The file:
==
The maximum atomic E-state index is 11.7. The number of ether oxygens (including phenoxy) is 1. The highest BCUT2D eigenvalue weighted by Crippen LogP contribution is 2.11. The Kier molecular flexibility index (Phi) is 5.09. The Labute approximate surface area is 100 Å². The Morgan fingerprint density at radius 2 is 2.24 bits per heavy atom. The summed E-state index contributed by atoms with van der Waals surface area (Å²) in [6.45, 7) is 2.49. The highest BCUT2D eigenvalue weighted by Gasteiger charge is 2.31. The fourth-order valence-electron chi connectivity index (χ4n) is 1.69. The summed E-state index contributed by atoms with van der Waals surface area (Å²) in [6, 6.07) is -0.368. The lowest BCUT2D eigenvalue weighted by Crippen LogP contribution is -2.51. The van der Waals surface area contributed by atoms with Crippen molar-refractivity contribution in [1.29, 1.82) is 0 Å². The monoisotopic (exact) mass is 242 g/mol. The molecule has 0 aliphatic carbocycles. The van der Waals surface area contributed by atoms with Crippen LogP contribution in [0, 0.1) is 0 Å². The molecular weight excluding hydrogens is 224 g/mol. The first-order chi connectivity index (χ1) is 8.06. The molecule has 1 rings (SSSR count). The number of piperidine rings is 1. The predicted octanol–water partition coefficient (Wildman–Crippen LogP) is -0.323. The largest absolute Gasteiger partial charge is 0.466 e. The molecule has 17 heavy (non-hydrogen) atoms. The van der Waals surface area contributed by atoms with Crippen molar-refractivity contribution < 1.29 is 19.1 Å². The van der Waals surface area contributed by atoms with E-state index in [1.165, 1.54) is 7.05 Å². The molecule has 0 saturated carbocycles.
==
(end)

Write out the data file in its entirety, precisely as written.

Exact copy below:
The maximum atomic E-state index is 11.7. The number of ether oxygens (including phenoxy) is 1. The highest BCUT2D eigenvalue weighted by Crippen LogP contribution is 2.11. The Kier molecular flexibility index (Phi) is 5.09. The Labute approximate surface area is 100 Å². The Morgan fingerprint density at radius 2 is 2.24 bits per heavy atom. The summed E-state index contributed by atoms with van der Waals surface area (Å²) in [6.45, 7) is 2.49. The highest BCUT2D eigenvalue weighted by Gasteiger charge is 2.31. The fourth-order valence-electron chi connectivity index (χ4n) is 1.69. The summed E-state index contributed by atoms with van der Waals surface area (Å²) in [6, 6.07) is -0.368. The lowest BCUT2D eigenvalue weighted by Crippen LogP contribution is -2.51. The van der Waals surface area contributed by atoms with Crippen molar-refractivity contribution in [1.29, 1.82) is 0 Å². The monoisotopic (exact) mass is 242 g/mol. The molecule has 0 aliphatic carbocycles. The van der Waals surface area contributed by atoms with Crippen LogP contribution in [0, 0.1) is 0 Å². The molecular weight excluding hydrogens is 224 g/mol. The first-order chi connectivity index (χ1) is 8.06. The molecule has 1 rings (SSSR count). The number of piperidine rings is 1. The predicted octanol–water partition coefficient (Wildman–Crippen LogP) is -0.323. The largest absolute Gasteiger partial charge is 0.466 e. The molecule has 17 heavy (non-hydrogen) atoms. The van der Waals surface area contributed by atoms with Crippen molar-refractivity contribution < 1.29 is 19.1 Å². The van der Waals surface area contributed by atoms with E-state index in [1.165, 1.54) is 7.05 Å². The molecule has 0 saturated carbocycles.